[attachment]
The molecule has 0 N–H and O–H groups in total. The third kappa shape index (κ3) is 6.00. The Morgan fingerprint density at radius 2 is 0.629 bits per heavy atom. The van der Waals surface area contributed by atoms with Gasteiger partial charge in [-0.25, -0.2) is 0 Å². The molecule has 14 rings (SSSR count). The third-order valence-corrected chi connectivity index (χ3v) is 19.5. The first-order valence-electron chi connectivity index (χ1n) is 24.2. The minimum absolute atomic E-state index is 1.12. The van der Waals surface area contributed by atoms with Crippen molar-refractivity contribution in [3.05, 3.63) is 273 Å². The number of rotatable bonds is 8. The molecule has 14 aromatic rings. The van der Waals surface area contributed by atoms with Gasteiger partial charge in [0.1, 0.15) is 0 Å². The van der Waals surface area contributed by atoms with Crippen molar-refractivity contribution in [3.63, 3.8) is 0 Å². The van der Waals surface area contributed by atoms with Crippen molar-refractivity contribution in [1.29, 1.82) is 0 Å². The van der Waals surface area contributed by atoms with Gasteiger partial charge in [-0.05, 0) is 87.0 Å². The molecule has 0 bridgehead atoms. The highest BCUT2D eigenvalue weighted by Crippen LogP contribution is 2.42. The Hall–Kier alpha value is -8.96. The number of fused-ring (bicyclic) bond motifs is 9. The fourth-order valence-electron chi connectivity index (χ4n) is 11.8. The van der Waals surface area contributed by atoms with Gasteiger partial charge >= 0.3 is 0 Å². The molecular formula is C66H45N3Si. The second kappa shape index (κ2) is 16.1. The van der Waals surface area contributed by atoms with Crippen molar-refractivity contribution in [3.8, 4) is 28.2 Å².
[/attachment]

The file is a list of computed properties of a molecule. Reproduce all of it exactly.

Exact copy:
The molecule has 0 N–H and O–H groups in total. The third kappa shape index (κ3) is 6.00. The Morgan fingerprint density at radius 2 is 0.629 bits per heavy atom. The van der Waals surface area contributed by atoms with Gasteiger partial charge in [-0.25, -0.2) is 0 Å². The molecule has 14 rings (SSSR count). The third-order valence-corrected chi connectivity index (χ3v) is 19.5. The first-order valence-electron chi connectivity index (χ1n) is 24.2. The minimum absolute atomic E-state index is 1.12. The van der Waals surface area contributed by atoms with Crippen molar-refractivity contribution in [3.05, 3.63) is 273 Å². The number of rotatable bonds is 8. The molecule has 14 aromatic rings. The van der Waals surface area contributed by atoms with Gasteiger partial charge in [0.1, 0.15) is 0 Å². The van der Waals surface area contributed by atoms with Crippen molar-refractivity contribution in [3.63, 3.8) is 0 Å². The van der Waals surface area contributed by atoms with Crippen molar-refractivity contribution in [1.29, 1.82) is 0 Å². The van der Waals surface area contributed by atoms with Gasteiger partial charge in [-0.05, 0) is 87.0 Å². The molecule has 0 bridgehead atoms. The highest BCUT2D eigenvalue weighted by Crippen LogP contribution is 2.42. The Hall–Kier alpha value is -8.96. The number of fused-ring (bicyclic) bond motifs is 9. The fourth-order valence-electron chi connectivity index (χ4n) is 11.8. The van der Waals surface area contributed by atoms with Gasteiger partial charge >= 0.3 is 0 Å². The molecular formula is C66H45N3Si. The second kappa shape index (κ2) is 16.1. The van der Waals surface area contributed by atoms with Crippen molar-refractivity contribution in [3.8, 4) is 28.2 Å².